Thank you, yes, it definitely had potential and the bones of the story were fine - I think it mostly needed another round of editing to smooth out those rough spots and aid the reader's suspension of belief.
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Jani and the Greater Game by Eric Brown – Review
Jani and the Greater Game is the first book in a rip-roaring, spice-laden, steampunk action adventure series set in India and featuring a heroine who subverts all the norms…
It’s 1910 and the British rule the subcontinent with an iron fist and with strange technology fuelled by a power source known as Annapurnite discovered in the foothills of Mount Annapurna. But they rule at the constant cost of their enemies, mainly the Russians and the Chinese, attempting to learn the secret of this technology… This political confrontation is known as The Greater Game.
Into this conflict is pitched eighteen year old Janisha Chaterjee who discovers a strange device which leads her into the foothills of the Himalayas. When Russians spies and the evil priest Durja Das find out about the device, the chase is on to apprehend Janisha before she can reach the Himalayas. There she will learn the secret behind Annapurnite, and what she learns will change the destiny of the world for ever…
What I expected: I expected a young adult adventure set in a steampunked India, including a mechanical elephant. Which sounded excellent, and I adored the cover, so I wanted to read it right away and didn’t even read the blurb first.
What I got: I guess I got a young adult adventure set in a steampunked India, and it did include a mechanical elephant. Just because all of that is true does not mean that what I got was exactly what I expected. The young adult part was hard to hold on to. Jani left home at eight years old, and since her actual age is never given, I had to try and figure out how old she was. She alternatively spent 5, 7 and 12 years away from home. I think that at times these were referring to time spent in school but it just isn’t laid out well enough for the reader to figure out how old she really is and how much time she spent in England. It is just as difficult to figure out how old her friend Anand is. The elephant plays a very minor role, though it is definitely pretty on the cover. The “steampunk” elements are also less than satisfying, as they don’t seem to be the fruits of wonderful scientific minds working out new and interesting ways to harness power and make it work for you but of an external source, which takes away some of the fun.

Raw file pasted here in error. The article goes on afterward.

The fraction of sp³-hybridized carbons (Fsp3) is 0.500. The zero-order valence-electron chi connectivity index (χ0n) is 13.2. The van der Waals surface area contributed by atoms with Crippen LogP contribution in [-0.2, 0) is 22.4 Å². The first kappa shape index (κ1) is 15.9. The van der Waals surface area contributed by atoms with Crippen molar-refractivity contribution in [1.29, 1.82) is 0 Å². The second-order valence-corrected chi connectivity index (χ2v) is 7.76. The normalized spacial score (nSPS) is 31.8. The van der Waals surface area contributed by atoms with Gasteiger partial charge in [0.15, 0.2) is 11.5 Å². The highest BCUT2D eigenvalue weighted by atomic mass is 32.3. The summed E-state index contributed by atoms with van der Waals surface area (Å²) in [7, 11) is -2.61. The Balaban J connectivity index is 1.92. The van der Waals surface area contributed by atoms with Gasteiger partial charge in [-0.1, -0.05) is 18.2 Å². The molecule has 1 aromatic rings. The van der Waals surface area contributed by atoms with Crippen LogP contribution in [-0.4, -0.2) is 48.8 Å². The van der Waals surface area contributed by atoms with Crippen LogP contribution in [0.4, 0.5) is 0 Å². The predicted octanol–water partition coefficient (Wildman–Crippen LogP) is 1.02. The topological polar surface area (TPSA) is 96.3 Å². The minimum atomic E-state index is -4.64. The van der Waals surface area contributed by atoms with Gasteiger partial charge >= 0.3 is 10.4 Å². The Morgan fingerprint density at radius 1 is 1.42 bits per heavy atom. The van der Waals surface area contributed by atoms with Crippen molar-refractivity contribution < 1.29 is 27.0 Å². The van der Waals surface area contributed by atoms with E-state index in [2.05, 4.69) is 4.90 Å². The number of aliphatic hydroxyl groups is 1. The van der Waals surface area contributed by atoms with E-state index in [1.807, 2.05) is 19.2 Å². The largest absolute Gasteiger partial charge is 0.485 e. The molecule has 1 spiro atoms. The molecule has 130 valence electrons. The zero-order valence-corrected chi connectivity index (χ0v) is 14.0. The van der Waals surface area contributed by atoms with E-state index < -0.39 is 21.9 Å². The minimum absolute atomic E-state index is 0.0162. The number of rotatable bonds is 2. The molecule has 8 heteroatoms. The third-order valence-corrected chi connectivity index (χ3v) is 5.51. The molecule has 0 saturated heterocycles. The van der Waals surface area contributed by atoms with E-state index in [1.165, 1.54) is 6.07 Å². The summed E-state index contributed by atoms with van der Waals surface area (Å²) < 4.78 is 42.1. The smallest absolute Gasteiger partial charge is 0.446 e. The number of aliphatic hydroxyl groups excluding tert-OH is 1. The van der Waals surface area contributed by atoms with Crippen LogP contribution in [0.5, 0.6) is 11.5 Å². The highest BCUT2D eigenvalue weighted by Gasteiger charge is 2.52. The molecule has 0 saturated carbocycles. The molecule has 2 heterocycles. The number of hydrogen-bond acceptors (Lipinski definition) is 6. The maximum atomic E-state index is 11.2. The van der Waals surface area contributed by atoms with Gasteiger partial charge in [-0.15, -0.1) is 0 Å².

What I liked: I liked that Jani enjoyed both of the cultures that formed her background and that, though this gave her much trouble from both peoples, she refused to be one or the other.
What I did not: I did not like that Jani was supposed to be so clever and intelligent but did so many things that just were not clever, and never seemed to be suspicious of anyone or have any idea that the world is not always what it seems. I did not like the side character POVs full of more people who are not nearly as intelligent as they should be and doing things out of character as they were described. I was also a little annoyed by the use of what I suspect are Hindustani colloquialisms. Since I’m not familiar with them, I have to assume that their use by Jani and her family and friends to be correct. However, then the British used them as well. I couldn’t tell whether it was done in mockery or was a poor bit of trying to fit in, or what. It felt awkward to me but was probably just due to my unfamiliarity with the terms and their regular use.
My biggest issue with this story is it felt like two different books combined to make one. Spoiler Alert – this paragraph has spoilers for the story so please do not read on if you do not want to know certain facts about the plot. In one book we have the story of a girl in the wrong place at the wrong time and misadventure ensues. In the other book we have an alien invasion that has been kept a secret for 50 years despite the 3,000+ people involved in the extraction of information from the alien craft and death; mayhem and riots ensue. There is nothing wrong with either scenario, but they were not made to meld well together and made the book feel patched together.
Cover talk: The cover is pretty! It works, too, because that was the main reason I chose to read this book. I snatched it up without even reading the blurb.
Recommendation: I cannot personally recommend this title to steampunk and fantasy fans, but there must be people out there who might enjoy this story. And it is quite possible that because I did not get what I expected that it colored my enjoyment of the story.
This sounded like it had a lot of potential, but reading about your thoughts on the strikingly different storylines turns me off a bit, too. Whenever aliens are thrown into anything so unexpectedly I always feel like I'm watching a History channel documentary, and then I just can't take anything seriously. Loved your review, though. You're very clear on your thoughts. I enjoy that. :)